COVINGTON, Ga. — Products from locally grown vegetables and meat to homemade pet accessories are set to be available on opening day of the inaugural county Farmer’s Market Tuesday.
The weekly afternoon event is set to begin with 13 vendors Tuesday, May 11, from 4 to 7 p.m. at Denny Dobbs Park at 6252 Georgia Hwy. 212 North and run weekly on Tuesdays through Oct. 26.
Newton County Parks and Recreation Department is sponsoring the weekly market to help showcase the area’s wide array of home businesses and locally produced products, said organizer Jillian Meert.
Opening day vendors are scheduled to include Little Springs Cattle, Double B Farm, Little Jimmy’s Italian Ice, Betsy’s Preserves, The Krafty Ladies, Meadowood Gift Boutique, MaddLulu Cafe, Issa Funnel, House of Glam Couture, Newton County Parks and Recreation, Bj’s Bob B Que, Southern Vet Sweets and Furberry’s, she said.
Meert, an administrative tech for the department, said she knows of two more vendors that will join the market’s lineup when their product is available later in the summer.
“I’m hoping to add more vendors each week,” she said.
Meert originated the idea after seeing Newton County had no organized weekly farmer's markets similar to those operating nearby in towns like Monroe and Conyers.
“After the pandemic, there are small local businesses trying to stay alive,” she said. “We want to bring the community back together.”
The county department will need to pay for staffing and utilities but vendor fees will allow it to become a self-sustaining event, Meert said.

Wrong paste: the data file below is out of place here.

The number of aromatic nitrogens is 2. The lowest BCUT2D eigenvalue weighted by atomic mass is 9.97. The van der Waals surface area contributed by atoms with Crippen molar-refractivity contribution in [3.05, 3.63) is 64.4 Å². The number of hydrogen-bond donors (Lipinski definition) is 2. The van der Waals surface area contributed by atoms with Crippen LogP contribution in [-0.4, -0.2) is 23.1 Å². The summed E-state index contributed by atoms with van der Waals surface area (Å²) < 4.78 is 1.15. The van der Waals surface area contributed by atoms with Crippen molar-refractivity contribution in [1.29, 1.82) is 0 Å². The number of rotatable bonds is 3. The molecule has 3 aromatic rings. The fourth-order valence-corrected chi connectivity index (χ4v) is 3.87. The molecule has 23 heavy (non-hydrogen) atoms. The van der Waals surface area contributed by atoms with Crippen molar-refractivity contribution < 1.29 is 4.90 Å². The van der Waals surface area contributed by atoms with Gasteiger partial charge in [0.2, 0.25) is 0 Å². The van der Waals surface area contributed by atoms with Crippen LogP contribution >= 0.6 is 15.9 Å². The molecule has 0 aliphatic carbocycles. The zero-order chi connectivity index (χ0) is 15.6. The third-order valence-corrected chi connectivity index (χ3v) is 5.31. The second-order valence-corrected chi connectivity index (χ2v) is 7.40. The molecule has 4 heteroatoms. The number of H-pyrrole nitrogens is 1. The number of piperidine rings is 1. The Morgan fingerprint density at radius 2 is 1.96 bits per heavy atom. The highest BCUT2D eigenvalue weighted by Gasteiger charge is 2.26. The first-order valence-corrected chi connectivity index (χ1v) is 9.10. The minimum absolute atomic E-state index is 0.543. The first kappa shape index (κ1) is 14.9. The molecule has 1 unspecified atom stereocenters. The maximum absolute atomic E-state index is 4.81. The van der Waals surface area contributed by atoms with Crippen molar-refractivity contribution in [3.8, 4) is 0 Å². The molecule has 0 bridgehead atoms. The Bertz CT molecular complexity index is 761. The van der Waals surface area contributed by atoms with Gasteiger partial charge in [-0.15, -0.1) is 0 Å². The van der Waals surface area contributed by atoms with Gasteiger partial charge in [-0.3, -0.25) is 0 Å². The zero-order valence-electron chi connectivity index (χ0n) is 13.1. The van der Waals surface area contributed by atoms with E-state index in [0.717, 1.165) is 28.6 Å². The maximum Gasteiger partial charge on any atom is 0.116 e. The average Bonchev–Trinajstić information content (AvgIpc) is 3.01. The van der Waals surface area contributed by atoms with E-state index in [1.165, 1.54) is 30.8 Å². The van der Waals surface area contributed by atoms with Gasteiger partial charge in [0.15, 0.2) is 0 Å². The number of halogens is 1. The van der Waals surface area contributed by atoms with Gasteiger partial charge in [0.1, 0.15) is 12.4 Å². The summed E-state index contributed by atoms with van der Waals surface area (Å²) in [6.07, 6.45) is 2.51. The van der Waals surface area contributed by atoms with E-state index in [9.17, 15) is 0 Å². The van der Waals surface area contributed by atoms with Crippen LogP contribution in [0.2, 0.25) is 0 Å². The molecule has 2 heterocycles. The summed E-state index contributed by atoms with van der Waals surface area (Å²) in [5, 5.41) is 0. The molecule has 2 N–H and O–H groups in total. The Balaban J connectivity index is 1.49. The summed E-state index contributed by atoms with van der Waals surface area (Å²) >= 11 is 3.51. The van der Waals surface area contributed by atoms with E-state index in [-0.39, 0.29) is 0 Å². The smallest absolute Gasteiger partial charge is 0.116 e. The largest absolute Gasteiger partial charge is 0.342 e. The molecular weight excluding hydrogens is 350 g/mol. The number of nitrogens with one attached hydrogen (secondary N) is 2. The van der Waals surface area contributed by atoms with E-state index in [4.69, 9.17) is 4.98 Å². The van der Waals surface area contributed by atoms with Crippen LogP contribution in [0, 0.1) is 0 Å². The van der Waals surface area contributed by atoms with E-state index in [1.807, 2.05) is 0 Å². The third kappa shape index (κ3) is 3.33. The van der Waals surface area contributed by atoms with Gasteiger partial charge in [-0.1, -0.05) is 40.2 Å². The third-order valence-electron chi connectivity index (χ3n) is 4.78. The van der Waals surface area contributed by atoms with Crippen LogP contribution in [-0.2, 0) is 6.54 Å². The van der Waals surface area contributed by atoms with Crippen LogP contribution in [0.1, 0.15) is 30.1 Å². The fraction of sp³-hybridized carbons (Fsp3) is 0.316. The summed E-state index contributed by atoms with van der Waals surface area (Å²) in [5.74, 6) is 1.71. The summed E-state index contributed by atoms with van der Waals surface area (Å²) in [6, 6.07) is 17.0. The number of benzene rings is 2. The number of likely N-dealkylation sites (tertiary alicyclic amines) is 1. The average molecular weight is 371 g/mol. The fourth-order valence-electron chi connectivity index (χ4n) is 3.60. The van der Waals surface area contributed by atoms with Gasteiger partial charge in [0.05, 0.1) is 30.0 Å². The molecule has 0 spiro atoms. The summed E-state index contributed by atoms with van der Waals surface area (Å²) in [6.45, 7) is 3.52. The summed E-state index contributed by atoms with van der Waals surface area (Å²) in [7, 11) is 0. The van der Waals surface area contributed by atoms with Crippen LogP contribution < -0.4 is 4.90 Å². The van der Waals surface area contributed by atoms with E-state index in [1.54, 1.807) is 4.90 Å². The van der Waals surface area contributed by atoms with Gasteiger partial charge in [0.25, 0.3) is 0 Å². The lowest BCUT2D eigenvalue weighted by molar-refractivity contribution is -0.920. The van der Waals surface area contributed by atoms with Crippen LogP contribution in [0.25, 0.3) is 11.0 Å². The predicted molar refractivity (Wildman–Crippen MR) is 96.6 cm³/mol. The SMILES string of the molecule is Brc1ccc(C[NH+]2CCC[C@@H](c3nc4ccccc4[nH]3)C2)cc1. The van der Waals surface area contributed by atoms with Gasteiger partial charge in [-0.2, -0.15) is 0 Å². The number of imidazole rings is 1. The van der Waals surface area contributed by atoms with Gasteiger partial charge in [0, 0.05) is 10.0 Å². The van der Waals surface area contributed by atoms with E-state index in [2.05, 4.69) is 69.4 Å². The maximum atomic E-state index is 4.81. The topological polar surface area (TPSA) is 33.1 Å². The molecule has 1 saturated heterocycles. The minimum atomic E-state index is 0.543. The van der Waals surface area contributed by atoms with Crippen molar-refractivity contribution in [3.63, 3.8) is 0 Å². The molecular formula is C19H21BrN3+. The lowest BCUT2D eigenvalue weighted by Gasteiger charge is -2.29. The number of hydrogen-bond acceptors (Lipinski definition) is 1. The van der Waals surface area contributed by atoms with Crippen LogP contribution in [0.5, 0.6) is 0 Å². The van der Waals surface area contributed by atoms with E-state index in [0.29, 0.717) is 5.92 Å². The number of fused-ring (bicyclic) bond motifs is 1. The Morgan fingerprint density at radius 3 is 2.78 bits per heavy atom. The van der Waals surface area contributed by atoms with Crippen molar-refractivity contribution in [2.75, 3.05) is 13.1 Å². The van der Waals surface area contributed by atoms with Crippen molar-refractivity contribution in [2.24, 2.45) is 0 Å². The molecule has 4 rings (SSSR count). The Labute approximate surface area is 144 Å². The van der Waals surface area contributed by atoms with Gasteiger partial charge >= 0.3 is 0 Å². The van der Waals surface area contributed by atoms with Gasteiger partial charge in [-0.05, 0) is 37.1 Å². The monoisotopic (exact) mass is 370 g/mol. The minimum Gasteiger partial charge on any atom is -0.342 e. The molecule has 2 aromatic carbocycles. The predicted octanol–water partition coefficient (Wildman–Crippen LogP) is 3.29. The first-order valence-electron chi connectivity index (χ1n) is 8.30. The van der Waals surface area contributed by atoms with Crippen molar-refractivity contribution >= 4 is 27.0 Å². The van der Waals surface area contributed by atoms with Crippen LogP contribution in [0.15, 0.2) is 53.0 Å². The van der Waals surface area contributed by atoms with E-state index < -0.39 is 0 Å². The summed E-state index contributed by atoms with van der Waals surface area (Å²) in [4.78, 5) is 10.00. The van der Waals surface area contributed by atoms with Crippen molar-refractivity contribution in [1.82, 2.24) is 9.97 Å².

She said she designed it to be a single-commodity market so that vendors will not be competing against others at the same market. For example, only one vegetable vendor will be present, she said.
Tamara Greene of Little Springs Cattle Co. will offer products from the company’s farm store she operates on her family’s ranch on Moore’s Farm Road in Covington.
Greene said she believes the market can be a success.
“This is an extremely community-driven county,” Greene said. “I think people would genuinely love local products. I think they will be genuinely excited about buying local.”
She said being a vendor could help publicize her farm store’s products in a better way than the roadside signs she now uses.
Greene’s farm store opened two weeks before the pandemic hit in March 2020 and many local residents may not know it is open, Greene said.
“My biggest weakness is marketing,” she said. “It’s a good way for people to learn about what we offer.”
The store sells such items as cuts of meat from Little Springs Cattle Co., as well as locally produced honey and other products.